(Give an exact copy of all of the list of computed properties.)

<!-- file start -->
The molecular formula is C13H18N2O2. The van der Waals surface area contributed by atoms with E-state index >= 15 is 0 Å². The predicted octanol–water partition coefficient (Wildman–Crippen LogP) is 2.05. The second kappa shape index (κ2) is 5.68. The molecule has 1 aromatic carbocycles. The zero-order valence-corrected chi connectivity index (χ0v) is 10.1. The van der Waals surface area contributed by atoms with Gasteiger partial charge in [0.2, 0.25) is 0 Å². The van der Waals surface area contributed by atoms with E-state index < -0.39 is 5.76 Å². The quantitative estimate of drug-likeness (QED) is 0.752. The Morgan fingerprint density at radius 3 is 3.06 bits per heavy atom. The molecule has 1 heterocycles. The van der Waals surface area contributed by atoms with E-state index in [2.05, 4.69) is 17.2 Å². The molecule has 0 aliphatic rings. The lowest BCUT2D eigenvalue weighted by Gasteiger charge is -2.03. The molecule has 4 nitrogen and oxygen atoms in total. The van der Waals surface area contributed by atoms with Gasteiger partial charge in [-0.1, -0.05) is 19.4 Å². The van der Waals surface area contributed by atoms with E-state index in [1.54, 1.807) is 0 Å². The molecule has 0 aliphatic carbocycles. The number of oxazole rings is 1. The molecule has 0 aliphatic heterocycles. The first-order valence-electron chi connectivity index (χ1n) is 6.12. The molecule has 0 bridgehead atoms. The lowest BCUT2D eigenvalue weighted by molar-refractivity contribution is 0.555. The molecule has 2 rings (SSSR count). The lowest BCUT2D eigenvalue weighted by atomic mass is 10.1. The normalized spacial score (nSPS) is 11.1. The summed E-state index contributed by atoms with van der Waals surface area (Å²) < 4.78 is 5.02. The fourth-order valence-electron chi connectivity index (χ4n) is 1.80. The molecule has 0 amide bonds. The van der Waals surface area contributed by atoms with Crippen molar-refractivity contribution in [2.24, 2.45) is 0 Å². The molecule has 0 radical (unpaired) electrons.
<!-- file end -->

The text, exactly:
The molecular formula is C13H18N2O2. The van der Waals surface area contributed by atoms with E-state index >= 15 is 0 Å². The predicted octanol–water partition coefficient (Wildman–Crippen LogP) is 2.05. The second kappa shape index (κ2) is 5.68. The molecule has 1 aromatic carbocycles. The zero-order valence-corrected chi connectivity index (χ0v) is 10.1. The van der Waals surface area contributed by atoms with Gasteiger partial charge in [0.2, 0.25) is 0 Å². The van der Waals surface area contributed by atoms with E-state index < -0.39 is 5.76 Å². The quantitative estimate of drug-likeness (QED) is 0.752. The Morgan fingerprint density at radius 3 is 3.06 bits per heavy atom. The molecule has 1 heterocycles. The van der Waals surface area contributed by atoms with E-state index in [2.05, 4.69) is 17.2 Å². The molecule has 0 aliphatic rings. The lowest BCUT2D eigenvalue weighted by Gasteiger charge is -2.03. The molecule has 4 nitrogen and oxygen atoms in total. The van der Waals surface area contributed by atoms with Gasteiger partial charge in [-0.1, -0.05) is 19.4 Å². The van der Waals surface area contributed by atoms with E-state index in [1.54, 1.807) is 0 Å². The molecule has 0 aliphatic carbocycles. The number of oxazole rings is 1. The molecule has 0 aliphatic heterocycles. The first-order valence-electron chi connectivity index (χ1n) is 6.12. The molecule has 0 bridgehead atoms. The lowest BCUT2D eigenvalue weighted by molar-refractivity contribution is 0.555. The molecule has 2 rings (SSSR count). The lowest BCUT2D eigenvalue weighted by atomic mass is 10.1. The normalized spacial score (nSPS) is 11.1. The summed E-state index contributed by atoms with van der Waals surface area (Å²) < 4.78 is 5.02. The fourth-order valence-electron chi connectivity index (χ4n) is 1.80. The molecule has 0 amide bonds. The van der Waals surface area contributed by atoms with Crippen molar-refractivity contribution in [2.24, 2.45) is 0 Å². The molecule has 0 radical (unpaired) electrons.